Something in the night air stinks like sawdust. Translucent snowflakes lilt about before my wrinkling eyes. I imagine they’re tiny ballerinas, then chastise myself for indulging in such clichés. I raise a cigarette to my lips, wondering what I’m doing here.
It isn’t long before I see her, a silhouette etched into the shallow glow of the streetlights. Moving closer to the empty fountain where I sit. New details emerging with each step: the gray, woolen coat which clings tight to her curves, the glossy cascade of auburn hair partially concealed beneath a slouch beanie, lips a brazen shade of red, and the sunglasses six shades darker than the night sky. It occurs to me that I’ve never met this femme fatale.
“Got a smoke?” she asks. Her voice is like fine bourbon on ice. Reaching into my coat pocket, I find the half-empty package of Camels that has until now been my sole companion.
“How is it that the two of us should end up here on a night like this?” she asks as I extend a cigarette to her. I’m not sure how to answer. She lazily clasps the cigarette between her index and middle fingers. “Light?”
“Of course.” I don’t apologize for not immediately offering. I produce a beat Zippo from the same pocket as my smokes, give it a flick, and bring the flame close to the end of the cigarette. She breathes. Deep.
“Such a gentleman.” She observes, coyly.
“My mother raised me right.”
“A rarity these days…” Her voice dissolves in the air and she takes another drag. No sound now. No sound but the imperceptible music of snow slowly accumulating.
“You never answered my question,” my mysterious companion finally interrupts. She’s right. I’d nearly forgotten about it.
“Some questions don’t have answers,” I reply.
“This one does,” she comes back without pause, “I’m here. You’re here. So how did this come to be?”
“Well,” I begin, exhaling a thick cone of smoke, “I was polishing off a few rounds at the McAllister when I caught myself a notion…”
“Yeah… A notion. Something about this empty fountain on a winter’s night… Seemed like a moment that I needed to be a part of.” The words ooze like hot syrup. Oh well. She already knows I’ve been drinking.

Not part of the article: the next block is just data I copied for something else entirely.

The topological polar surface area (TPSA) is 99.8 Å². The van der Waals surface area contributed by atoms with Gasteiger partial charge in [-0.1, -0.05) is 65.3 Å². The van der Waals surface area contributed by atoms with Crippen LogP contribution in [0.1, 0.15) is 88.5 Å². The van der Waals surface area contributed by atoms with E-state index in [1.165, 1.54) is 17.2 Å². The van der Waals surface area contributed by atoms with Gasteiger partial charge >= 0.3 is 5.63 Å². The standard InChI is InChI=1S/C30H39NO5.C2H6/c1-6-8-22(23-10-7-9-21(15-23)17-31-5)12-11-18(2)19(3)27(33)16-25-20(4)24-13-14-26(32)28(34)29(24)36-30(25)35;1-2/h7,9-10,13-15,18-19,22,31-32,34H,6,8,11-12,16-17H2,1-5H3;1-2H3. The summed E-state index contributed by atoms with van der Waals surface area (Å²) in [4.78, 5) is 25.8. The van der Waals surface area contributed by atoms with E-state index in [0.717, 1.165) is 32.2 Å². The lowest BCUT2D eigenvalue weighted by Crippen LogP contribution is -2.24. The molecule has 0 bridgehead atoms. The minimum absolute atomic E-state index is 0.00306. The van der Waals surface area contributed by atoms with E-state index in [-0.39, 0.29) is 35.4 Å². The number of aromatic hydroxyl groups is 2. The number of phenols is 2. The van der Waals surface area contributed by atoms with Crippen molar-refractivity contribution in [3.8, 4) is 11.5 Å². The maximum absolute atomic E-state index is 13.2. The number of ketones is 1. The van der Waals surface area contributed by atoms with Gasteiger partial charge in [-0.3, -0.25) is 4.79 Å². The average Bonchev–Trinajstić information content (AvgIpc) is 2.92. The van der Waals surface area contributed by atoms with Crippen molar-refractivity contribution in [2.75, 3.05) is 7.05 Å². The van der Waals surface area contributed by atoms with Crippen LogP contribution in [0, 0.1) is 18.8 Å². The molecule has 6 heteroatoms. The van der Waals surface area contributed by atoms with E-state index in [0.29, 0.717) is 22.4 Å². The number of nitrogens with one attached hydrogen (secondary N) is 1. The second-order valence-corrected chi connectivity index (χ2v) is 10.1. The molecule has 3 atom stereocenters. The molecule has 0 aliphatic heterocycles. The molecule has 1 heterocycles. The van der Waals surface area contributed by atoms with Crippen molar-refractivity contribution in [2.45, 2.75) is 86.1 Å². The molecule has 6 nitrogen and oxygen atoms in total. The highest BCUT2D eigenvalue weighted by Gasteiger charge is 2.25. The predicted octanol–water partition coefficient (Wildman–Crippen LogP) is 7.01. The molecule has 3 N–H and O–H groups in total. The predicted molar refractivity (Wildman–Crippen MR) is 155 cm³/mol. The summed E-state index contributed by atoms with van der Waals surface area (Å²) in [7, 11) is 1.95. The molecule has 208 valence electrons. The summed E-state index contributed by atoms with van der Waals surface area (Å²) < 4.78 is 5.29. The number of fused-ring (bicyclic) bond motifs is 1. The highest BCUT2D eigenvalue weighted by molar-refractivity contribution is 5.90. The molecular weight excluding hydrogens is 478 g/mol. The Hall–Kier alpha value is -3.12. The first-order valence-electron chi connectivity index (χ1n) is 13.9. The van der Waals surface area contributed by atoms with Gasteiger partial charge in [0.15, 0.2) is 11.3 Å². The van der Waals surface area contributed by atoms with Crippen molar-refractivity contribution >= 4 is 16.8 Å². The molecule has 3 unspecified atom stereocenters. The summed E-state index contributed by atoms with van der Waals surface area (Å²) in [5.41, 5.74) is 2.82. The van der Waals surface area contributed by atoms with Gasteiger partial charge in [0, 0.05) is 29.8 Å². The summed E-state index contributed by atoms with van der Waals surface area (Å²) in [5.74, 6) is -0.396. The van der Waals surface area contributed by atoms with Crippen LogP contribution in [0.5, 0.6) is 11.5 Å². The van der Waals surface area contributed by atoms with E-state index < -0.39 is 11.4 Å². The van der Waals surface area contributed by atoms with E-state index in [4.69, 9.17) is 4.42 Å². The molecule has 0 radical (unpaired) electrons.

“That answer your question?”
“I guess technically it does,” she smirks.
“So what about you?” I ask. Partly out of courtesy, partly out of a genuine interest.
“Maybe… Maybe I’m the woman of your dreams. A figment of your drunken, lovelorn imagination to satisfy your heart’s insatiable craving.”
“Shit, I thought this was a serious question,” I cut her off. She looks slightly offended. Only slightly.
“I am being serious,” she retorts, “Now will you let me finish?”
“Sure. Sorry. Go on.”
“Anyway,” she clears her throat and takes a final drag of her cigarette before flicking the still smoldering butt into the wistful piling of snow upon the sidewalk. “For all you know, I had no existence before this moment when I approached you and asked you for a smoke. So yeah, I very well could be a hallucination born from your deepest loneliness. What if that were the case?”
I roll the question around in my brain, watching my cigarette languidly unspool in a single continuous thread.
“If that were the case,” I breathe, “I’d ask if you’d want to go for a late stroll. Anywhere, doesn’t matter. You pick.”
“You’re definitely holding back,” she scoffs, “A stroll? It’s 2017.”
“Well, just what were you expecting me to say?”
“You’re no fun…” Her gaze drifts toward the vacant street. The snow continues its noiseless symphony.
“How about we reverse roles here,” I say after a minute or several, “Pretend that I’m the figment of your drunken imagination. L’homme de vos rêves.”
“No need to be so formal now,” she smirks again, “But if that were the case… I’d… I’d bury myself deep in your chest as you wrap your arms around me, like… The walls of a crystal castle, shielding me from all the wickedness and evil of the world… And there’s an awful lot of wickedness around. I’ve seen it. I’ve felt it, been broken by it. It’s burrowed deep into my veins and poisoned my blood. Yeah, I know all about how cruel life is. God, how nice it would be not to feel the sting of that poison, you know? If only for a moment or two… To feel warmth for once. To feel safe, and maybe even loved, above all. And then…” She stopped to catch her breath, “And then I’d look deeply into your eyes, deeper than I’ve ever looked at or into anything before, and I’d whisper the most sincere words that I’d ever say to anyone.”
I don’t know how to respond. Other than by offering her another cigarette, which she accepts. I light it before doing the same to one of my own. I’m still unsure of what to say.
“Don’t worry, no need to say anything,” she laughs, though half-heartedly, “Thanks, though. For the smokes and the chat.”
Before I can speak, she rises, throwing a final glance at me and disappearing into the dumb drear of winter. I’m alone now, like before, only… More so. No sound now. No sound but the imperceptible music of the snow slowly accumulating.